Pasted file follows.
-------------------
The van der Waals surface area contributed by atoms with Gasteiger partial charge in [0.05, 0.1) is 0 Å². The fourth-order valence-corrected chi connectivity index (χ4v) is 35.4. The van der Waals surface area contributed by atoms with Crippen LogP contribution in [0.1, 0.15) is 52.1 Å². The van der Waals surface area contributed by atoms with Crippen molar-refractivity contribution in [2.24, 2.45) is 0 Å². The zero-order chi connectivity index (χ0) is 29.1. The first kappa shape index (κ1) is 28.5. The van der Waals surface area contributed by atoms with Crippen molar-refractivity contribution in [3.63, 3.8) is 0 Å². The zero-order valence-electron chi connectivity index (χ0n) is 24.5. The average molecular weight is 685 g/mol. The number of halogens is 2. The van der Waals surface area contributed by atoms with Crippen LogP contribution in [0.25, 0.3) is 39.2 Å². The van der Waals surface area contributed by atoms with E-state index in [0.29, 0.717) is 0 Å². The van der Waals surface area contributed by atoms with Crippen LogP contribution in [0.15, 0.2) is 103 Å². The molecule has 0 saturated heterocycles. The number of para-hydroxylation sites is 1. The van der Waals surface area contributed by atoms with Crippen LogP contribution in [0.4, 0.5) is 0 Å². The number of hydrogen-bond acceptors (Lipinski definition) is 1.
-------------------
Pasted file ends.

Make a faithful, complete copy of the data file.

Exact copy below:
The van der Waals surface area contributed by atoms with Gasteiger partial charge in [0.05, 0.1) is 0 Å². The fourth-order valence-corrected chi connectivity index (χ4v) is 35.4. The van der Waals surface area contributed by atoms with Crippen LogP contribution in [0.1, 0.15) is 52.1 Å². The van der Waals surface area contributed by atoms with Crippen molar-refractivity contribution in [2.24, 2.45) is 0 Å². The zero-order chi connectivity index (χ0) is 29.1. The first kappa shape index (κ1) is 28.5. The van der Waals surface area contributed by atoms with Crippen molar-refractivity contribution in [3.63, 3.8) is 0 Å². The zero-order valence-electron chi connectivity index (χ0n) is 24.5. The average molecular weight is 685 g/mol. The number of halogens is 2. The van der Waals surface area contributed by atoms with Crippen LogP contribution in [0.25, 0.3) is 39.2 Å². The van der Waals surface area contributed by atoms with E-state index in [0.29, 0.717) is 0 Å². The van der Waals surface area contributed by atoms with Crippen LogP contribution in [0.15, 0.2) is 103 Å². The molecule has 0 saturated heterocycles. The number of para-hydroxylation sites is 1. The van der Waals surface area contributed by atoms with Crippen LogP contribution in [0.4, 0.5) is 0 Å². The number of hydrogen-bond acceptors (Lipinski definition) is 1.